African Americans in the Colonial Era: From African Origins through the American Revolution

Synopsis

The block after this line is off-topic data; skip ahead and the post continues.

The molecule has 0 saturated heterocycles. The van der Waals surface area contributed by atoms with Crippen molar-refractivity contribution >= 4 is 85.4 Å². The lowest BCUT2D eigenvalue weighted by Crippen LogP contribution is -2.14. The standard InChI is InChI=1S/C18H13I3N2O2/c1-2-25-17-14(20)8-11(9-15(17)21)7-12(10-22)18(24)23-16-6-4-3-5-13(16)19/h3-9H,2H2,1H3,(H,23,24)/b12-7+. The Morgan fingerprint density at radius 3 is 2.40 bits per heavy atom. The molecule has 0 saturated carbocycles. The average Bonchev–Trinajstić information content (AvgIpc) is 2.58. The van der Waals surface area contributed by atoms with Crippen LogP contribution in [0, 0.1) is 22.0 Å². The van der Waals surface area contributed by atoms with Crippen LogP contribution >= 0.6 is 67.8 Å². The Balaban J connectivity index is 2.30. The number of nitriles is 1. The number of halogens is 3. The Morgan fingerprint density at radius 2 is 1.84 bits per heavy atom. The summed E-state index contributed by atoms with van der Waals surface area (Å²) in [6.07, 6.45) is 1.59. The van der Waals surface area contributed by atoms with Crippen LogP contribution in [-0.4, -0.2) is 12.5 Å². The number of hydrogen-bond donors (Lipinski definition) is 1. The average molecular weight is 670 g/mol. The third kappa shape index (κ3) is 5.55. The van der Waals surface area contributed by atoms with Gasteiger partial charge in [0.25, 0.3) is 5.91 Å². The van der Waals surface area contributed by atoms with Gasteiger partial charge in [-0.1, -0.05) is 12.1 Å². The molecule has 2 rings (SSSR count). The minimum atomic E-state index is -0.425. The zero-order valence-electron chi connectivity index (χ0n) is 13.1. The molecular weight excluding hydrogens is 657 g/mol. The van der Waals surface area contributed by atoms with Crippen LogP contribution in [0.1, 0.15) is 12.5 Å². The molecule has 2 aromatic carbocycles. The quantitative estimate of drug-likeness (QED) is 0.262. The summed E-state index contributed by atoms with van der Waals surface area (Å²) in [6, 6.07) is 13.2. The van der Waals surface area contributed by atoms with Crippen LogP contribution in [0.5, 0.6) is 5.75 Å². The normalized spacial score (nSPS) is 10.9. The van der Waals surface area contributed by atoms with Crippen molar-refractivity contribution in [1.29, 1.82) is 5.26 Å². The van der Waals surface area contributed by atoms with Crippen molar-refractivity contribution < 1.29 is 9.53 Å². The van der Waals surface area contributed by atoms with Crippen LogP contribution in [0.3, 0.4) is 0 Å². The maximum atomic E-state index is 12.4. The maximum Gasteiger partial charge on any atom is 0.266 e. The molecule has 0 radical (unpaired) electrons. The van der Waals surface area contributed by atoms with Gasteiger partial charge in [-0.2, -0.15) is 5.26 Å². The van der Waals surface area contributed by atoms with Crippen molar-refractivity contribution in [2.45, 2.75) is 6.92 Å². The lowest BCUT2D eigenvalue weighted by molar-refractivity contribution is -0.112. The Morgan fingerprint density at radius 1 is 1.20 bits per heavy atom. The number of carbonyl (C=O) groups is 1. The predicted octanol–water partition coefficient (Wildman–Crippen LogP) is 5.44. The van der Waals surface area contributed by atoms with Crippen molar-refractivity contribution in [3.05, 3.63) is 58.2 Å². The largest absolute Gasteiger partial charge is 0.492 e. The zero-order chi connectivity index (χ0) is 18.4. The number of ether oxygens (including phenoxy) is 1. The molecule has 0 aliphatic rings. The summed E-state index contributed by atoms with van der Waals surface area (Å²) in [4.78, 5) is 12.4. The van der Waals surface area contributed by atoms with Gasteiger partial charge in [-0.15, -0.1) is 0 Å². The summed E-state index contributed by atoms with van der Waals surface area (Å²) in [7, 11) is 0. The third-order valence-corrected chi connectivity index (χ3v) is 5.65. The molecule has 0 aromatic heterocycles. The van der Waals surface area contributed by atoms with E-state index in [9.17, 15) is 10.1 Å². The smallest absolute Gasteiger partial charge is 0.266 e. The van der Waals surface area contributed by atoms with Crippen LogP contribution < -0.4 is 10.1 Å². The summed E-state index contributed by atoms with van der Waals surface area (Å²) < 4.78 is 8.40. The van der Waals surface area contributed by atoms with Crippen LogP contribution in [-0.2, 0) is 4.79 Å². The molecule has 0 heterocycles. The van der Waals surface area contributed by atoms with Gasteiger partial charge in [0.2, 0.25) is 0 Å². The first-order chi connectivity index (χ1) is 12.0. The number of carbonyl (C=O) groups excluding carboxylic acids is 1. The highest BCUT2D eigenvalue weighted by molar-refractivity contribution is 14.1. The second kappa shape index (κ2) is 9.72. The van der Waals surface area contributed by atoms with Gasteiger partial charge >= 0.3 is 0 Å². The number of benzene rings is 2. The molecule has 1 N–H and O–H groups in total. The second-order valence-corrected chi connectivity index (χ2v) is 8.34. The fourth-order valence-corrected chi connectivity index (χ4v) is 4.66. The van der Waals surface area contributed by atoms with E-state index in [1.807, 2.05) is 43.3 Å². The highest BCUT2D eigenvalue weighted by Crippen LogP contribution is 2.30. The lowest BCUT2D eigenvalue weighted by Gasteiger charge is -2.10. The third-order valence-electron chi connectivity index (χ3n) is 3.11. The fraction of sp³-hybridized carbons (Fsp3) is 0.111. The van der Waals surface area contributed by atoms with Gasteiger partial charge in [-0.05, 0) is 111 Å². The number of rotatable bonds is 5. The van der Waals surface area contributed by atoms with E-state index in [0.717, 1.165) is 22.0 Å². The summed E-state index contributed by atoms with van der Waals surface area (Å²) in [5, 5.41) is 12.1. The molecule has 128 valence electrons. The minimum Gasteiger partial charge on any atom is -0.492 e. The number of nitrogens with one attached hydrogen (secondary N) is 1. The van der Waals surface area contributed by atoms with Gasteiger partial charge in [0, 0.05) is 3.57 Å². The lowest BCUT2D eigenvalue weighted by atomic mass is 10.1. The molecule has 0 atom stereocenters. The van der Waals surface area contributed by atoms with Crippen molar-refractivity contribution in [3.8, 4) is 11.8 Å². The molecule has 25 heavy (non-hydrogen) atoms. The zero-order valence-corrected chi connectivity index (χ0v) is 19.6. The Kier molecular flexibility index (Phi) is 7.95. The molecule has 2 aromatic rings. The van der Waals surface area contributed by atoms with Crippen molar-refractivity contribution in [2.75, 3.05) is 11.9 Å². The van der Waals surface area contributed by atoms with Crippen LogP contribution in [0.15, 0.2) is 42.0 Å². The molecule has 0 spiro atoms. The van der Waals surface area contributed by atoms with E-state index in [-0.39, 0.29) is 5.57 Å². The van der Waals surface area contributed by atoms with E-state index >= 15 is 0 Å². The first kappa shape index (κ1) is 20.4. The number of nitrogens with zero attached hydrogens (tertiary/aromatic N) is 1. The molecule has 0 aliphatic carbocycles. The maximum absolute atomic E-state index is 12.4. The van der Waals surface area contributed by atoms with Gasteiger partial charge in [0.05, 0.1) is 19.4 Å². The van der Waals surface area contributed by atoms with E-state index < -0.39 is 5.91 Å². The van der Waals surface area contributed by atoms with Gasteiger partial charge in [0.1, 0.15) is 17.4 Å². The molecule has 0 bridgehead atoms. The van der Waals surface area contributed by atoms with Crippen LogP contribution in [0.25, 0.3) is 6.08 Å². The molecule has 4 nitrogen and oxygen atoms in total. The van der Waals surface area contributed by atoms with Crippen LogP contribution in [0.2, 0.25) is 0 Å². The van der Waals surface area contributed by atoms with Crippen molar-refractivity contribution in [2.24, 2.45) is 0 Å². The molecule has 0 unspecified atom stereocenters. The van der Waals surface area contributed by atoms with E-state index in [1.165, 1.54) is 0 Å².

When the first edition of this revolutionary book appeared in 1990, it seemed that the study of African Americans in slavery was out of temporal and geographical balance. Most of the time that slavery existed in the United States was the colonial period. Yet the focus of the study of American slavery -- and indeed of the history of all African Americans before the Civil War -- long had been on the institution as it operated in the Cotton South from about 1830 to 1860. African Americans in the Colonial Era served as an early corrective to that imbalance, and a broad wave of new historical literature on African-American colonial history has since emerged. Carefully revised and greatly expanded in light of that new scholarship, the second edition of this highly popular book also includes new topics such as African-Americans in colonial Louisiana and Spanish Florida. Readers will be taken through the totality of the early African-American experience, with material on west African culture; the Atlantic slave trade; the regional differences under which the institution operated; the rise of race-based prejudice; the role of African-Americans in the American Revolution; and the manifestation and evolution of the African-American family and community, the keystone to the formation of African-American culture.

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